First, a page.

SURPRISE, Ariz. -- Most Royals fans never knew Carlos Fortuna. They missed someone special.
Fortuna's career occupies hardly an inch of type in the Minor League section of the Royals' Media Guide. He never got above the Rookie classification in his three seasons, from 2007-09. The line where his statistics should have been for the last three years reads simply: "Did Not Pitch."
Fortuna instead was fighting cancer, a disease that began in his liver and crept into his lungs before it was too late for a transplant that might have saved him.
Fortuna passed away on Sunday in the Dominican Republic, where he was born in 1990 at La Romana. He never won a game in the Major Leagues, but he had a major effect on those who knew him.
"I played with him for three years, he was such a good dude. You never saw him without a smile on his face," said Royals pitcher Danny Duffy, who trained in the Minors with Fortuna. "I think we can really learn something from him, the way he carried himself and didn't take a day for granted."
Duffy gazed toward the Royals' practice fields they shared.
"I'll come out here and I'll just go through the motions, and at those times, we've got to think of the drive and desire that Fortuna had," Duffy said. "He just wholeheartedly loved the game, and it was tough to hear that he'd passed away. But he's in a better place, and we're all going to miss him around here."
| "He gave everybody a different outlook on life. I always try to look at things on the bright side, and a lot of that is because of Carlos." |
|-- Royals pitcher Everett Teaford |
Like many Dominican kids, he signed a pro contract when he was 16, a right-hander with the world ahead of him.
"He was really good," said Scott Sharp, the Royals' director of player development. "He was a different build and body but kind of precursor to Yordano Ventura. When he was 19, he threw 95, 96 [mph], good curveball. Intelligent kid. Learned the language quick, assimilated very quickly, loved to play. He had a lot of upside as a pitcher."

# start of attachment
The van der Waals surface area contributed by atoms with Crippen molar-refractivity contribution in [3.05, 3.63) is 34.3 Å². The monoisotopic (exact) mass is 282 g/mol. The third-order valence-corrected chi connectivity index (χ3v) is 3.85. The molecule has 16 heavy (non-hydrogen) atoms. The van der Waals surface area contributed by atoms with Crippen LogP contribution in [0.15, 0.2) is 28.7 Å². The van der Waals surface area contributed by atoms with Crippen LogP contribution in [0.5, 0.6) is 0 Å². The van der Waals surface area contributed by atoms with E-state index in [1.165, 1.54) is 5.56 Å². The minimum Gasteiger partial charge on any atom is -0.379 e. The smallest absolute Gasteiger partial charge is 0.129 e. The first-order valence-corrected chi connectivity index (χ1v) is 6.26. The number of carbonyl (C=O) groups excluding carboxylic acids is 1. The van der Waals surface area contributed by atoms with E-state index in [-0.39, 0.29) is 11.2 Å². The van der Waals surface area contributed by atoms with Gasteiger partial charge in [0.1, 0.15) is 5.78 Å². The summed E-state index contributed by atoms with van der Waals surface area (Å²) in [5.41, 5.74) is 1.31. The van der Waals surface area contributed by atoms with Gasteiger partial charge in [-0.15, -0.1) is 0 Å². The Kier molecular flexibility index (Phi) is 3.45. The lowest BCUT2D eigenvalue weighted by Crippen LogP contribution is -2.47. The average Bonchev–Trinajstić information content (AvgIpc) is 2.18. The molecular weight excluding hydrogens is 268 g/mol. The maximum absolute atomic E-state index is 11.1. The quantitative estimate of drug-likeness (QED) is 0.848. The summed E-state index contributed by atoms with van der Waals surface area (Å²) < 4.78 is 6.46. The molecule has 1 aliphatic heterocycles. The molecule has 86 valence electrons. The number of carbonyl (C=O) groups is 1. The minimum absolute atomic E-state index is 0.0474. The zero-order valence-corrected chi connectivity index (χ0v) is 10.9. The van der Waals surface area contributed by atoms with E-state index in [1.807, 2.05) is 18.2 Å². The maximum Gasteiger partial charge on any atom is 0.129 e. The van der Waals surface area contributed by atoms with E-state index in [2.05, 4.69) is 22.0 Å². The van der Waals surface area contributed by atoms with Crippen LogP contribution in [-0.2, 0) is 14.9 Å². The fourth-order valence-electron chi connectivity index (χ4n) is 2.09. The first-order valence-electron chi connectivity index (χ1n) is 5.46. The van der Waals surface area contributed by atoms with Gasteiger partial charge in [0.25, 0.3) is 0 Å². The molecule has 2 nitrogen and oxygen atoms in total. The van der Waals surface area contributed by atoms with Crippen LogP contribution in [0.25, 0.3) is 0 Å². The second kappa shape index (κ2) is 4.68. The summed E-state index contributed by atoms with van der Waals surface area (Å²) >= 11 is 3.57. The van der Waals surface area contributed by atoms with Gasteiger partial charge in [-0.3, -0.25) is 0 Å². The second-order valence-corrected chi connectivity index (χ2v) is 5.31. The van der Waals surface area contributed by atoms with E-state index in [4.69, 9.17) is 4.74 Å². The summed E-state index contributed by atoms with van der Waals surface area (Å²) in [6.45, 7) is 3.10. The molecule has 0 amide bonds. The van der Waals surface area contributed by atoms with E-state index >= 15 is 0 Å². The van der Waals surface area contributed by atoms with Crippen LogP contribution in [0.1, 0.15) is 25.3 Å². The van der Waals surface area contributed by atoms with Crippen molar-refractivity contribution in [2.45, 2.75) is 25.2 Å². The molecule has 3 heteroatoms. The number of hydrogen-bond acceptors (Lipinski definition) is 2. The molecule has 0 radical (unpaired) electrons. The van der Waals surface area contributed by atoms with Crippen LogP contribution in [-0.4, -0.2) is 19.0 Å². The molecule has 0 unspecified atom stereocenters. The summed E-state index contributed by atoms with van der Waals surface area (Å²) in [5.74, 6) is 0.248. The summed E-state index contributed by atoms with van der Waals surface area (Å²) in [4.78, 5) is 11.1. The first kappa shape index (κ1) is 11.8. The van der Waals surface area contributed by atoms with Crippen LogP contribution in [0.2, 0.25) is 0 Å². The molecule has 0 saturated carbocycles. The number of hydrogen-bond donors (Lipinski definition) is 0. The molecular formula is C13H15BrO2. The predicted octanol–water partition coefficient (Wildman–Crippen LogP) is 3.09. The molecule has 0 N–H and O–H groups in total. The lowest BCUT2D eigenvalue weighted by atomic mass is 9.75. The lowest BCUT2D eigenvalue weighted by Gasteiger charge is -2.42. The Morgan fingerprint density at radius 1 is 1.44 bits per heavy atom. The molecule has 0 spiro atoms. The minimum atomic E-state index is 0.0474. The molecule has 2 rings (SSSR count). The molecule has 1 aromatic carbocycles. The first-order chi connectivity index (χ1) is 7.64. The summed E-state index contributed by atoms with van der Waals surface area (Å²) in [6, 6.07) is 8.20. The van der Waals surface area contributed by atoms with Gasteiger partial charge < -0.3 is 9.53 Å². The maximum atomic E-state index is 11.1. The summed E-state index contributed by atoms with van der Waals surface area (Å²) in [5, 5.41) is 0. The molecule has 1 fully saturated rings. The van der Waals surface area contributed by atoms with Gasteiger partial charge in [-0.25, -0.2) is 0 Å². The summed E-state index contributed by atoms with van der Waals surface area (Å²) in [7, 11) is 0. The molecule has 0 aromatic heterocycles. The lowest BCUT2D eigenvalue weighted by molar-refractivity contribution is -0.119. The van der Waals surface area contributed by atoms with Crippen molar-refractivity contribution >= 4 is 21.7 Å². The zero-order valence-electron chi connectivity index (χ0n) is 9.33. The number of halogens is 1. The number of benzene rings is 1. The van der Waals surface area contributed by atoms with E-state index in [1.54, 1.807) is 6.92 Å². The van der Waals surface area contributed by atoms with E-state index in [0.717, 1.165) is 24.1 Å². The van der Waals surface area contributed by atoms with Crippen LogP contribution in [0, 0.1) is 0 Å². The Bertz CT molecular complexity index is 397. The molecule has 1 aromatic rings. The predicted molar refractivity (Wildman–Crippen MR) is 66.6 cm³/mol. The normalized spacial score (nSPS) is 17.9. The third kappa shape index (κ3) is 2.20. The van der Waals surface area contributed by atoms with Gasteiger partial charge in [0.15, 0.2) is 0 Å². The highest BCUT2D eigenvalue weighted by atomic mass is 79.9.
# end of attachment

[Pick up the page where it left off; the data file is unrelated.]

The late afternoon sun was settling on the Royals' practice fields.
"You forget how young he is," Sharp said. "He was 22 and he was sick for three years. He would have been 23 on Sunday."
Reliever Kelvin Herrera remembered when he and Fortuna were roommates at the Royals Dominican Academy.
"When I signed with the Royals in 2007, my first year as a pro player, he was my friend," Herrera said. "I remember I was in the lower bunk bed and he was in the top. He was always moving around and I'd say, 'Don't do that, you'll break it and fall on me!' He'd say, 'No, I only weigh 220 -- it's not that much!' He was a healthy guy, and it was weird that he got so sick."
They were both 17 in those carefree days.
"He was a big guy, we used to call him 'The Beast,'" Herrera said. "It didn't matter what kind of person you were, he was always the same guy to you."
A good guy, and a guy who'd battle cancer with all he had.
"It would be three years ago this summer, and he put up quite a fight," Sharp said. "Unfortunately, it's a devastating disease and he didn't win the fight. But he fought hard."
The Royals did all they could for Fortuna. Perhaps he couldn't pitch, but he was part of the family. Owner David Glass and president Dan Glass made sure the club looked after his medical needs. He made periodic trips to a Chicago-area clinic for treatment.
When feeling well enough, Fortuna worked out at the complex.
"He did, and I think that gave him hope," Sharp said. "He knew in his heart he was going to be able to beat it and he was going to be able to pitch again. And I think if he wouldn't have been able to do that, in his own mind, he would have been giving up, and that wasn't him."